Staunton, September 29 – A new study by the Higher School of Economics reports that two out of three Russians say they did not receive any help at all from the government during the first period of self-isolation, a fact that only adds to their opposition to any repeat of the restrictions of that period (rbc.ru/society/29/09/2020/5f72431f9a79478a90be6464).
As infections and deaths increase, ever more regions including Moscow are returning to the restrictions they had lifted earlier (vtimes.io/news/moskva-vozvrashchaetsya-k-samoizolyacii), sparking questions as to what will be shut down next (http://www.sovross.ru/articles/2030/49857), and leading to a debate as to whether a return to self-isolation will work.
One commentator, Mikhail Makogon is extremely doubtful on that point. He says that fear won’t be enough as people have adapted themselves to the pandemic and economic worries are intensifying. Moreover, if there is an attempt to go back, the government’s claims will be shown to have been lies (newsru.com/blog/29sep2020/karantin.html).
For all those reasons and more besides, the government doesn’t want to go back (vtimes.io/news/vlasti-ne-zhdut-vtoroj-volny-epidemii), but increasing infections and deaths, especially in Moscow, may leave it will little or no choice. If it doesn’t reimpose restrictions, those numbers will certainly continue their recent climb.
Even the official figures, which many believe understate the problem, are now dire. In the last 24 hours, the Russian government registered 8232 new cases of infection and 160 new deaths, bringing the cumulative totals respectively to 1,167,805 and 20,545 (t.me/stopcoronavirusrussia/2212).
In Moscow alone, there were almost 100 more cases of infection than the day before (regnum.ru/news/3076426.html), and Duma speaker Vyacheslav Volodin reported that the number of deputies infected had risen to 18, forcing the parliament to shift in part to distance operations (regnum.ru/news/3076496.html and regnum.ru/news/3076519.html).
And Moscow mayor Sergey Sobyanin called attention to this by extending another week the autumn vacations of school children in the capital (sobyanin.ru/koronavirus-2-nedeli-shkolnyh-kanikul). Stores in some places began to restore special shopping hours for the elderly and others at greater risk (regnum.ru/news/3076920.html).
More than 70 of Russia’s regions now have coefficients of infection greater than one, and many are restoring restrictions lifted earlier, especially as epidemiologists are predicting further increases in the next few weeks (regnum.ru/news/society/3070825.html, regnum.ru/news/3076496.html, regnum.ru/news/3076519.html and regnum.ru/news/3076155.html).
Also worrisome are reports that hospitalizations are up in some parts of the country and that pressure on the capacity of many medical facilities is increasing (svpressa.ru/health/news/277190/ and tass.ru/obschestvo/9574403).
Vladimir Putin spoke to this new reality in a meeting with government ministers and said that many Russians are tired of the restrictions they have to put up already but must recognize that unless they are disciplined about wearing masks and observing social distance, other more draconian measures may soon be needed (regnum.ru/news/3076875.html).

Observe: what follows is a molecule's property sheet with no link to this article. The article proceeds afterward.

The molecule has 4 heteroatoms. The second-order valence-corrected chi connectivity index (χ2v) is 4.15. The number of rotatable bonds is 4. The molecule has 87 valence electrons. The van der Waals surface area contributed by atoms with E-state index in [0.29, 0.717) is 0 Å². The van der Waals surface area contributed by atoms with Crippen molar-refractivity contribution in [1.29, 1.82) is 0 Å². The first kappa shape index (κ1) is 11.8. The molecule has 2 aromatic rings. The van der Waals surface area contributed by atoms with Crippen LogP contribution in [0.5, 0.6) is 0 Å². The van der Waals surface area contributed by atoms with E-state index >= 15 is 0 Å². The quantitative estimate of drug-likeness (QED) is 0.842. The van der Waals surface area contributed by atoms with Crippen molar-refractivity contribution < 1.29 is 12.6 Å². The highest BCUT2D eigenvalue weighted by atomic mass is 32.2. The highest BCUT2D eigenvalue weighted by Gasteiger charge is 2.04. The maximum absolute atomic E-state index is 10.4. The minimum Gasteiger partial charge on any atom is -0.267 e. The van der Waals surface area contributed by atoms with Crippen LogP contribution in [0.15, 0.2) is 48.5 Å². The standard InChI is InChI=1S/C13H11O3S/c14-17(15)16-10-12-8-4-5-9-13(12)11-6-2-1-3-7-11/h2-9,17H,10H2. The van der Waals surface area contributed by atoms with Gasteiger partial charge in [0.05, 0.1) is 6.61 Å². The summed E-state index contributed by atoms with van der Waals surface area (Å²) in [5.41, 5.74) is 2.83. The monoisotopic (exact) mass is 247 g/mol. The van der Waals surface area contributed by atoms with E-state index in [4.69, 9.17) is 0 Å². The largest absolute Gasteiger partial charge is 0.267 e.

Putin’s spokesman says that the Kremlin leader may get vaccinated if he travels abroad, a statement that only highlights the fact that unlike many other senior officials, he has avoided doing so up to now, raising questions as to just how much confidence he has in the Kremlin-boosted vaccine (стопкоронавирус.рф/news/20200929-1430.html).
Epidemiologists pressed for increasing the rate of vaccination but expressed doubts that the Russian government could organize it (regnum.ru/news/3076358.html). One measure of the challenge is that fewer than 20 percent of Russians have been vaccinated against ordinary flu so far this year (regnum.ru/news/3076043.html).
There was one piece of positive news today about the coronavirus pandemic in Russia. Medical experts say there is little evidence that there have been any serious mutations in the virus. As a result, any vaccine that is developed is likely to be effective for longer than would otherwise be the case (regnum.ru/news/3076297.html).
On the economic front, Russian experts predict that there may be a doubling of unemployment in Russia by the end of the year (regnum.ru/news/3076573.html) and that any return to self-isolation will decimate the country’s small businesses (vedomosti.ru/economics/articles/2020/09/29/841462-povtornogo-karantina). They are doubtful the government can meet its plan to restore the economy to pre-pandemic levels by the end of 2021 (regnum.ru/news/3076920.html).
Meanwhile, in other pandemic-related developments in Russia today,
· The fall draft of 128,000 may become a super-spreader event, some fear, adding to the risks that events organizers have insisted on going ahead with will be that as well (стопкоронавирус.рф/news/20200929-1427.html and novayagazeta.ru/articles/2020/09/29/87281-kinofestival-kak-triller).
· During the pandemic, scholars at the Higher School of Economics say, Russians have become more willing to help neighbors than ever before (стопкоронавирус.рф/news/20200929-0830.html).
· And one expert says that Russia’s rush to develop a vaccine has “no relationship to science and pharmacology” but is simply business (krizis-kopilka.ru/archives/80405).
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